Posted: Jan 25, 2012 3:38 pm
by proudfootz
logical bob wrote:
proudfootz wrote:Again, you failed to quote the introductory paragraph... Here Carrier is simply showing how application of Bayes theorem will help would-be historians from making the common mistake of failing to take into account competing theories. Again Carrier is not claiming he is 'working' the Bayes Theorem in this example.

Do you think historians are unaware of the possibility of alternative hypotheses until they see Bayes' Theorem, when they go "God, how could I have been so stupid?" Considering competing theories is just common sense, not an application of Bayes' Theorem.

Yes, probably Bayes Theorem is just a way of describing common sense. I don't understand why that should be controversial.

In discussing the 'Brother of the Lord' phrase I've often seen posters ignore the possibility of its being a title in favor of the blood kinship hypothesis without qualification. How could they be so stupid?

In the paragraph I didn't quote Carrier begins "Bayes’ Theorem will force you to examine the likelihood of the evidence on competing theories" and then says "for example..." It seems to me he is very much claiming to be working the Theorem. You're dead right to say that he actually isn't working it. How does he examine the likelihood of the competing theory? He announces that the use of Brother of the Lord as a title is "just as likely." Rigourous, huh?

You seem to be missing the point. Maybe in your rush to quote mine Carrier you forgot that this is an argument and thus needs to be followed logically:

3. Bayes’ Theorem will force you to examine the likelihood of the evidence on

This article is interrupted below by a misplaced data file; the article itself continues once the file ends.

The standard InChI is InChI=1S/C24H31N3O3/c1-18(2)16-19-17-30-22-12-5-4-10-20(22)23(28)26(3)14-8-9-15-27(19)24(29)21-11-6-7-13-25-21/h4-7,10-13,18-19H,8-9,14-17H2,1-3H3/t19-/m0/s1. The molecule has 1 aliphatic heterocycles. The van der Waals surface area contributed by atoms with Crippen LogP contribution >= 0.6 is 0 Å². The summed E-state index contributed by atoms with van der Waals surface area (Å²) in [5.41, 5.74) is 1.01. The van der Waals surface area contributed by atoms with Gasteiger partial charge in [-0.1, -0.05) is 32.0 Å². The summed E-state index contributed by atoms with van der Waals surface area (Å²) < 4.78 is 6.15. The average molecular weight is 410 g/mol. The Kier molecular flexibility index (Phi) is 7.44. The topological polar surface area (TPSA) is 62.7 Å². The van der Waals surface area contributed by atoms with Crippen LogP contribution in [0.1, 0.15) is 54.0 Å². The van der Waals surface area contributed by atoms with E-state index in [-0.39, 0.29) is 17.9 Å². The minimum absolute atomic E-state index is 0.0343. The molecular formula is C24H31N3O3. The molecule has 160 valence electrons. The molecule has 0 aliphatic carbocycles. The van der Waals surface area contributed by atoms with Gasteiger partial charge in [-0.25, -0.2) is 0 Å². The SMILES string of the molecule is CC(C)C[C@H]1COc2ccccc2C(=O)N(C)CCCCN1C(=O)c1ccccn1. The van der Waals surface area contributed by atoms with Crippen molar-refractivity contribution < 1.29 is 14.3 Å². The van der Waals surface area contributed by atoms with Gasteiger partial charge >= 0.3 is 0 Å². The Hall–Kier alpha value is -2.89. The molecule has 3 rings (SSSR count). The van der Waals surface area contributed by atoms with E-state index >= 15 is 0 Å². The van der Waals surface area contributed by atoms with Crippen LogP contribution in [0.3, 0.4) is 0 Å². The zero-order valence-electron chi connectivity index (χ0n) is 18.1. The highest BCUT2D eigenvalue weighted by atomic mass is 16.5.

competing theories, rather than only one — in other words, forcing you to consider
what the evidence should look like if your theory happens to be false (What evidence can
you then expect there to be? How would the evidence in fact be different?).
common logical errors are thus avoided. You may realize the evidence is just as likely on
some alternative theory, or that the likelihood in either case is not sufficiently different to
justify a secure conclusion.

For example, Paul refers to James the Pillar as the Brother of the Lord, and to the Brothers of the Lord as a general category of authority besides the Apostles. It is assumed this confirms the historicity of Jesus.

So here's hypothesis A: Brother of the Lord (BotL) is a blood kinship term.

Now Carrier invites us to consider an alternative hypothesis as Bayes seems to require:

But which is more likely, that a historical (hence biological) brother of Jesus would be called the Brother of the Lord, or that he would be called the Brother of Jesus? In contrast, if we theorize that ‘Brother of the Lord’ is a rank in the Church, not a biological status, then the probability that we would hear of authorities being called by that title is just as high, and therefore that Paul mentions this title is not by itself sufficient evidence to decide between the two competing theories of how that title came about.

So in the hypothetical situation Carrier sets out, with no evidence to chose between the two, we cannot say either is 'more likely' than the other and they are for all practical purposes equally likely.

But the argument does not end there, as you may not have noticed:

Estimates of prior probability might then decide the matter, but one then must undertake a total theory of the evidence (extending beyond just this one issue), since there is no direct evidence here as to what was normal (since there is no precedent for calling anyone “Brother of the Lord” as a biological category, and only slim or inexact precedent for constructing such a title as a rank within a religious order).

Thus Carrier points out that the guesses about what is 'more likely' must be tempered by consideration of competing hypotheses and this process may expose why the original reading cannot be regarded as 'more likely' after all.

What he's doing is trying to give a mathematically illiterate audience the impression that the standard arguments he uses elsewhere are the product of a mathematical approach.

So long as you want to argue that 'probable' and 'likely' as used by historians are terms that are empty of any notion of 'how likely' or 'how probable' it becomes difficult to tell the level of confidence we should place in such pronouncements.

Your inspired effort at 'mind reading' Carrier's intention is a credit to all rational skeptics everywhere!

It's pretty much like an advert for skin cream being fronted by someone with a white coat and glasses.

Except in this case it's a historian discussing historical method.

A completely different thing.